A costume draws people’s eyes towards you almost like being on a stage except it’s more personable. There isn’t the protective separation because of spotlight and distance. It’s real, you are a dude dressed up and they can see you… and talk to you.
I have always been impressed with people that have the strength to put on a costume. I look at them with a certain amount of awe, even those that attempt the cheaper creations. Of course, there is nothing like a great one though. For example, there is a woman down the street that on Halloween will dress-up as the Wicked Witch of the West from The Wizard of Oz and she has the look and cackle down perfectly. It can take a fan’s breath away… and also instinctively take two steps back in fright.
For me, I never feel more like an introvert than at this time of the year. I go into my shell as I hand out candies; always being sure to give a little bit more to the kids who look truly great.
Oh wait, does that make me a bad person? The fact I judge a kid’s costumes and award accordingly?
Actually the more I think about it, the more I am embarrassed I admitted that. Because even those in a bad costume are braver than me at that moment. But if I was to dress up…
I got this idea first when my son was two. At the time, he was really into playing with superhero toys. He had a bat cave that his little characters would fit in and we would spend afternoons making up scenarios for them to get the Joker.
Okay, I need to backtrack a little and explain that I am not my son’s hero. That is his grandfather, my dad. He has even gone so far as to say to me that when he is older my dad will become his dad. Which I guess, would leave me in the lurch with nothing. When a three-year old says that to you in all seriousness, it can’t help but make you take pause.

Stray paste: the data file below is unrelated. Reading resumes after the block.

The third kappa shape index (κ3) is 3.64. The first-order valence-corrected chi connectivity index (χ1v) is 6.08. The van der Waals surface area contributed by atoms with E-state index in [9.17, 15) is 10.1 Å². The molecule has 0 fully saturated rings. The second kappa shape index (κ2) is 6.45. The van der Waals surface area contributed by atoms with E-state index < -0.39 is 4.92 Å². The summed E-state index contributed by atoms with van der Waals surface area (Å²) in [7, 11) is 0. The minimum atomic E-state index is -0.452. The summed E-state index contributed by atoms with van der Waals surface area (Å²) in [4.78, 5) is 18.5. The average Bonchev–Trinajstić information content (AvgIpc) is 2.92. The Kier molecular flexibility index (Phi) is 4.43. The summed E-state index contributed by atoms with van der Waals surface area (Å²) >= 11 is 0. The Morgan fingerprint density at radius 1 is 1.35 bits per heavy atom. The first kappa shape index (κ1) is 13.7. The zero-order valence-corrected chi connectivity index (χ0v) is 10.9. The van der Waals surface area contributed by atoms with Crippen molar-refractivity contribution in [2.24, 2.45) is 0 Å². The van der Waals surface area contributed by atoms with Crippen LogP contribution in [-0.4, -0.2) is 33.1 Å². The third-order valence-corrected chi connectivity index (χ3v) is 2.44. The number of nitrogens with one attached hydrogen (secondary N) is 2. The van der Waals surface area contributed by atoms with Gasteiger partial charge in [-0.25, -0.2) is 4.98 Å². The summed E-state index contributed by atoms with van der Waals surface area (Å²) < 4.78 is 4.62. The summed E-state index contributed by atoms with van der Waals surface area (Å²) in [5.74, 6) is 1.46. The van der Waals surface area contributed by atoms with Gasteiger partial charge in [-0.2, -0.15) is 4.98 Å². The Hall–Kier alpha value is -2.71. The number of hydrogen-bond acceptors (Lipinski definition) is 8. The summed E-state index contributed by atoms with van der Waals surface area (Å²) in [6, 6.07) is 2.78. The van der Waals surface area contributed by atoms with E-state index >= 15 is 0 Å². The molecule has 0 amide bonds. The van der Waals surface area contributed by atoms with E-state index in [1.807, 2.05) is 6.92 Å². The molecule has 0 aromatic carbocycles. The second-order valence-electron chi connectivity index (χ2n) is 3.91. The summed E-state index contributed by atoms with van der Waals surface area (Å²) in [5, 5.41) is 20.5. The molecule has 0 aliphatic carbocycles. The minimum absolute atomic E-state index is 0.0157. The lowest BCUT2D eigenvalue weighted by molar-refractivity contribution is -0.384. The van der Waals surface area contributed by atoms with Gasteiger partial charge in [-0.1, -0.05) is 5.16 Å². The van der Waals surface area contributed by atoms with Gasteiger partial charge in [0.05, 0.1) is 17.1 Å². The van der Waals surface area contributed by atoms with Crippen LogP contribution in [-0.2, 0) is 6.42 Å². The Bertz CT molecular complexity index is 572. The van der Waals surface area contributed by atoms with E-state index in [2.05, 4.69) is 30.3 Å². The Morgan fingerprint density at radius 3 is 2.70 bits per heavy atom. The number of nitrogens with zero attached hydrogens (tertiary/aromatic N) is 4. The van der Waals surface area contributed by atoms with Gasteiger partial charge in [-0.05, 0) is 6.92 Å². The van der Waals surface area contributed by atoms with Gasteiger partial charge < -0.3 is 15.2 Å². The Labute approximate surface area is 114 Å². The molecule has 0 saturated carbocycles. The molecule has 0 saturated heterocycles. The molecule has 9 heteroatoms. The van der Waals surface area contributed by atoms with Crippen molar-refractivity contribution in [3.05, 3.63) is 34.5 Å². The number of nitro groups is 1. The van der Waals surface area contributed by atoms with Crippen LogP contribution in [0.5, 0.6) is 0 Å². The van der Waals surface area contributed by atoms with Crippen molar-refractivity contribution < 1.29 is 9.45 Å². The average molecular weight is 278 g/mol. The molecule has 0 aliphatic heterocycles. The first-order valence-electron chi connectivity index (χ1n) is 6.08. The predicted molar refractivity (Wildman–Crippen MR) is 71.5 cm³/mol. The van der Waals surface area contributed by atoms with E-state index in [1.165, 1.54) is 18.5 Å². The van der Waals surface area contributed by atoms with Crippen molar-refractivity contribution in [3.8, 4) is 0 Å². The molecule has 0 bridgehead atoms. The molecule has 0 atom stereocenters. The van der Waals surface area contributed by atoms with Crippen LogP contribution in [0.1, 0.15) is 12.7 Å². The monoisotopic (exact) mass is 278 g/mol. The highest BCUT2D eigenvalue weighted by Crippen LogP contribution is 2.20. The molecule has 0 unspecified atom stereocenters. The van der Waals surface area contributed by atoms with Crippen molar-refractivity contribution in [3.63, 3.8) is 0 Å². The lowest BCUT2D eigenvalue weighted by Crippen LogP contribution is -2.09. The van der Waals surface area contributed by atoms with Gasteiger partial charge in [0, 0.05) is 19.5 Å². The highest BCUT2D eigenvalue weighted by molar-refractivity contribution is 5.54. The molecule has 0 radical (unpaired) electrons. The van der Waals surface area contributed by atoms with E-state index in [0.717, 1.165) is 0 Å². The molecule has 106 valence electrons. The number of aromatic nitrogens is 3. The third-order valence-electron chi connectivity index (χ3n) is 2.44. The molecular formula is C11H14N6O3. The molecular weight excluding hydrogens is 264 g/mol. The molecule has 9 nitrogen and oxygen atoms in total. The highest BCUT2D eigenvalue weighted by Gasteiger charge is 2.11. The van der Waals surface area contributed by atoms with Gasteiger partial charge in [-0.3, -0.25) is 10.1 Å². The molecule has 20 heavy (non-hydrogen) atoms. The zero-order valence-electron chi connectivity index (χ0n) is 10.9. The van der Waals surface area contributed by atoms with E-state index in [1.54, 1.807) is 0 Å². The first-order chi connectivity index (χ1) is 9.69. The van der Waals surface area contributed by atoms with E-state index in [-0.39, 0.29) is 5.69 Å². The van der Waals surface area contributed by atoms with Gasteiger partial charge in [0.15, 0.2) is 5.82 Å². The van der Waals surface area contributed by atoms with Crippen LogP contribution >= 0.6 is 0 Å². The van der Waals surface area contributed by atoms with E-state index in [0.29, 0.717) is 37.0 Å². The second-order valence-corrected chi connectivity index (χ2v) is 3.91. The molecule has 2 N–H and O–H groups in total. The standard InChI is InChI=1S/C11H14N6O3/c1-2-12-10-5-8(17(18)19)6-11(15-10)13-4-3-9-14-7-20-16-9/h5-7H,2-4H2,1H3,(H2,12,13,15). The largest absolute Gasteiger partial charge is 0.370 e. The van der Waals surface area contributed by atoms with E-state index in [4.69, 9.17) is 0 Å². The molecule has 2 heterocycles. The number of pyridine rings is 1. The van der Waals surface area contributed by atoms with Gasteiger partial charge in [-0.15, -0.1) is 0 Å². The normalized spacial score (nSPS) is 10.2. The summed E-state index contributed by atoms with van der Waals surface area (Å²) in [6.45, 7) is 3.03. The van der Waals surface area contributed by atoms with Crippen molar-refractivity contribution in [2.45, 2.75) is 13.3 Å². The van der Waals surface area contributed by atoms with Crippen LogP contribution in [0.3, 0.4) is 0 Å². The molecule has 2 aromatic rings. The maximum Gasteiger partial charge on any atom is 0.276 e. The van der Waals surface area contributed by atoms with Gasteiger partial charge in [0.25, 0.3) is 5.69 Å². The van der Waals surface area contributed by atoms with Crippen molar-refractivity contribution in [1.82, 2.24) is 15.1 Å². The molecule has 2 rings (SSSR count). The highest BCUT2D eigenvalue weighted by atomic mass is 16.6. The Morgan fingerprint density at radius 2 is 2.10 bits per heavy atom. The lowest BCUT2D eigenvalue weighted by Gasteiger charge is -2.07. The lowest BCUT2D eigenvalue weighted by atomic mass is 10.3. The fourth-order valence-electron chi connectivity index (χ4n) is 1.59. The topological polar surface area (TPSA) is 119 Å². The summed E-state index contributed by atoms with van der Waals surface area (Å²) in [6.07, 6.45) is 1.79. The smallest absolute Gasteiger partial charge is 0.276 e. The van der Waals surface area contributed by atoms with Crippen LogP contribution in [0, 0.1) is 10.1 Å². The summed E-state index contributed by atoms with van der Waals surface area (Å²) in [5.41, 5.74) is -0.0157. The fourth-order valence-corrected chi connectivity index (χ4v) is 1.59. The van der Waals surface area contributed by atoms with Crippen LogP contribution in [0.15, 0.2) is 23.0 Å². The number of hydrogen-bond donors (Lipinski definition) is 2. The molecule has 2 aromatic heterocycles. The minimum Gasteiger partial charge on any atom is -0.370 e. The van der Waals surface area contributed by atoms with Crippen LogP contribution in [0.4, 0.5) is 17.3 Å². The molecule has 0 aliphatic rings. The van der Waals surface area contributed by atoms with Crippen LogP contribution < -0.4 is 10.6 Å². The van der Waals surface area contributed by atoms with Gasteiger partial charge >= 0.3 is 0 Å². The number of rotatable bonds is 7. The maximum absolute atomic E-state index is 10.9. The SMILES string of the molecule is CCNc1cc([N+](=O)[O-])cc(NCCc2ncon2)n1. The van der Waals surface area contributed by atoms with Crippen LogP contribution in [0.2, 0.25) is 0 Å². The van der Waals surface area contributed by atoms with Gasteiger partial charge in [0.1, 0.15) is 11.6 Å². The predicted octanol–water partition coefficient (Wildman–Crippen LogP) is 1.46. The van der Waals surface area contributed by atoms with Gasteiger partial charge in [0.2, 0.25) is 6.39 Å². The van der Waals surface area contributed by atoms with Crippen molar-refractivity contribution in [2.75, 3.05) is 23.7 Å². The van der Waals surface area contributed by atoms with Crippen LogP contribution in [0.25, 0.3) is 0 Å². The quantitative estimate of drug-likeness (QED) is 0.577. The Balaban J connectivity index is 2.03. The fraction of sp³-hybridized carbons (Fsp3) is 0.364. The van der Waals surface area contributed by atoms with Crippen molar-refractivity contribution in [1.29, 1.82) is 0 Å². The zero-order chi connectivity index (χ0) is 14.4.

Yes, he only sees his grandfather about once every three weeks or so, but it was enough to engrain this into his brain. Maybe it is the fact that every time he and the grandmother come in it means possibly new toys, clothes and games for the afternoon. Or maybe it is simply the fact he is older or that he sees me every day, in my good days and bad. Whatever the case, he is the hero and I am not.
So returning to me and the bat cave, I began to imagine superhero possibilities. What if on Halloween I was to come down the stairs dressed as one of his superheroes to take him trick-or-treating? He would have to connect me to the idea of heroes, right?
I began to run through the possibilities.
- Green Lantern… He would expect me to make something.
- The Flash… I would have to run.
- Superman… Okay, that is setting the bar way too high.
Now, there was a possibility! Batman was human and very popular, which means easy to find.
So I began to search through different sites and called stores asking about their costumes. But as each day went by and I was astonished again and again by how much it was to rent a really great costume, my courage began to lapse. Excuses began to emerge (I would probably scare him, all of the Batman costumes are pretty dark, etc. ) and the holiday came and went.
Today, my son is five, almost six, and I think about this idea each year; but I have not made the calls since that one year… Oh, and my dad is planning to come in and trick-or-treat with my kids again this year. I’m sure my son will be thrilled.
The Nerd in Me
Having a blog has forced me to accept the nerdness in me. My numerous posts on Doctor Who, Star Wars, and The Lord of the Rings are proof of that; making each post in a way a therapy session in embracing this part of my personality. Before the blog, I was happy for people to think all I did was sit around reading classic literature and writing sophisticated (and fun!) books (like this one). Now they probably imagine me correctly in Back to the Future t-shirts with a Death Star on my keychain (my sonic screwdriver broke off the chain last week).